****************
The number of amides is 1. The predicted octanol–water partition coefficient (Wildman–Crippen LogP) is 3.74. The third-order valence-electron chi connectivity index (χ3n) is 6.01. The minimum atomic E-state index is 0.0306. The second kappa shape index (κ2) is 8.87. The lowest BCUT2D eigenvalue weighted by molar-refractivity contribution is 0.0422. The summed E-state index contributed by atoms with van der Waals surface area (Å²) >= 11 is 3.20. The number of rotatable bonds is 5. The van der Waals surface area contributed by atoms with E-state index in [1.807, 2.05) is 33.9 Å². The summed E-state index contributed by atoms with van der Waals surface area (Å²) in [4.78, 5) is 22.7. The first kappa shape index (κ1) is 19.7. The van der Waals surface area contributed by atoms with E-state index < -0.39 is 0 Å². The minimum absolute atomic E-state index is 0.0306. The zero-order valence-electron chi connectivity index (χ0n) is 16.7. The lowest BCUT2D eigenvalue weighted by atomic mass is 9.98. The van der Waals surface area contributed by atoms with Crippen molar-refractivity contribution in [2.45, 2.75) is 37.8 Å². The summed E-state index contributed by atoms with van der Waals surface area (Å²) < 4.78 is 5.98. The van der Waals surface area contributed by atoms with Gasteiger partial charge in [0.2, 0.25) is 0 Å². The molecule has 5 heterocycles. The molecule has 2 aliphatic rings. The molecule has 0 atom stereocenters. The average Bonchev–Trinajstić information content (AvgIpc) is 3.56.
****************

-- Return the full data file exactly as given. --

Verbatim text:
The number of amides is 1. The predicted octanol–water partition coefficient (Wildman–Crippen LogP) is 3.74. The third-order valence-electron chi connectivity index (χ3n) is 6.01. The minimum atomic E-state index is 0.0306. The second kappa shape index (κ2) is 8.87. The lowest BCUT2D eigenvalue weighted by molar-refractivity contribution is 0.0422. The summed E-state index contributed by atoms with van der Waals surface area (Å²) >= 11 is 3.20. The number of rotatable bonds is 5. The van der Waals surface area contributed by atoms with E-state index in [1.807, 2.05) is 33.9 Å². The summed E-state index contributed by atoms with van der Waals surface area (Å²) in [4.78, 5) is 22.7. The first kappa shape index (κ1) is 19.7. The van der Waals surface area contributed by atoms with E-state index < -0.39 is 0 Å². The minimum absolute atomic E-state index is 0.0306. The zero-order valence-electron chi connectivity index (χ0n) is 16.7. The lowest BCUT2D eigenvalue weighted by atomic mass is 9.98. The van der Waals surface area contributed by atoms with Crippen molar-refractivity contribution in [2.45, 2.75) is 37.8 Å². The summed E-state index contributed by atoms with van der Waals surface area (Å²) < 4.78 is 5.98. The van der Waals surface area contributed by atoms with Gasteiger partial charge in [0.2, 0.25) is 0 Å². The molecule has 5 heterocycles. The molecule has 2 aliphatic rings. The molecule has 0 atom stereocenters. The average Bonchev–Trinajstić information content (AvgIpc) is 3.56.